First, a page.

Last week, we explained what a value proposition is and why it’s important to have one written within bid and tender responses.
This week, we’re going to be looking into what you should include, why it’s beneficial, and how that helps you win bids.
What should I include in my Value Proposition?
Within our last post, we briefly touched on the points you should try and answer, these were:
- Define what your company does
- Explain how you can resolve your potential customer’s problem
- Answer the question ‘Why should I buy from your instead of your competitors?’
To add to that, you should also be writing about:
- Your company mission and purpose
- Your long-term vision
- Your core values
- The benefits of your product/service
- The features of your product/service
- How you have solved a current customer’s pain point
We recommend planning your value proposition statement out by brainstorming first. You could do this as a diagram, or just a simple list. It’s helpful to include your team in the brainstorming sessions as they can bring things to the table that you may not have thought to be of importance.
The best ideas you can put forward to your customers, so they understand how you meet their needs, are critical; that’s why having a Value Proposition for your bids is important. It gives your clients a solution they didn’t know they needed.
Why should I include this in my value proposition?
By including all/most of the above points, you are making sure the client knows everything they need to make an informed decision about purchasing your products/services. It also helps them to begin to understand your company and how it runs, allowing them to make a judgment on whether you’re the right fit for them.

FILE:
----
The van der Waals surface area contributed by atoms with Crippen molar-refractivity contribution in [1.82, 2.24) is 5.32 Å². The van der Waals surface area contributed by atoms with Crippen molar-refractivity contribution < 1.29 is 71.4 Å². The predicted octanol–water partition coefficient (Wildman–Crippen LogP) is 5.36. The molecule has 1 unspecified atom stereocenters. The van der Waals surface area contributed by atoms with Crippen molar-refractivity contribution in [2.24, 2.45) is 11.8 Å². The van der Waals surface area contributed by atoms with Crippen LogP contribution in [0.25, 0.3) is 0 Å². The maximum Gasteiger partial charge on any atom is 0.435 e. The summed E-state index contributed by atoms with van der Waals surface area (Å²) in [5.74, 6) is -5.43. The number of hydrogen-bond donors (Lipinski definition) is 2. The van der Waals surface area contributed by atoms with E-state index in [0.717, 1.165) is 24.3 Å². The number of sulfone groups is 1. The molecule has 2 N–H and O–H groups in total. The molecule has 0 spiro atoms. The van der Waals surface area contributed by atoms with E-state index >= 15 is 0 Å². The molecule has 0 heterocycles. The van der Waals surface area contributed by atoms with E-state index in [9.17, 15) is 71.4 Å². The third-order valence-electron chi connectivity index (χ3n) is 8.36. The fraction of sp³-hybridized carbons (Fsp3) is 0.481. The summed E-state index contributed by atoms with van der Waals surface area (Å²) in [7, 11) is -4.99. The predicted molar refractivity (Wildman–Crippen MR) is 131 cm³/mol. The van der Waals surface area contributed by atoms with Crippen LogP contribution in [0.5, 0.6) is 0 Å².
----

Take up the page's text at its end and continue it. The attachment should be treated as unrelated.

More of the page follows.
This is the critical point of why a value proposition is important for your bids; you are guiding and telling the customer through everything you do and why they should choose you. Your Value Proposition is essential for explaining that to them, and to make an emotional connection, so they will make the purchasing decision.
By providing a solution example, you are helping to establish trust, all before you’ve even spoken directly to the customer. This is beneficial as they will go into a purchase knowing that you could potentially help them in the same way, saving them time, effort, and possibly money!
What do I do next?
Remember that that blank bit of paper, or word document, you kept from the last blog? Use it! Make a start on trying to write your Value Proposition or use it to brainstorm ideas first.
And remember, writing your Value Proposition doesn’t have to be an overwhelming process. Start simple, you can always build on it as you go; and, if you’re still struggling, we’re only an email/phone call away.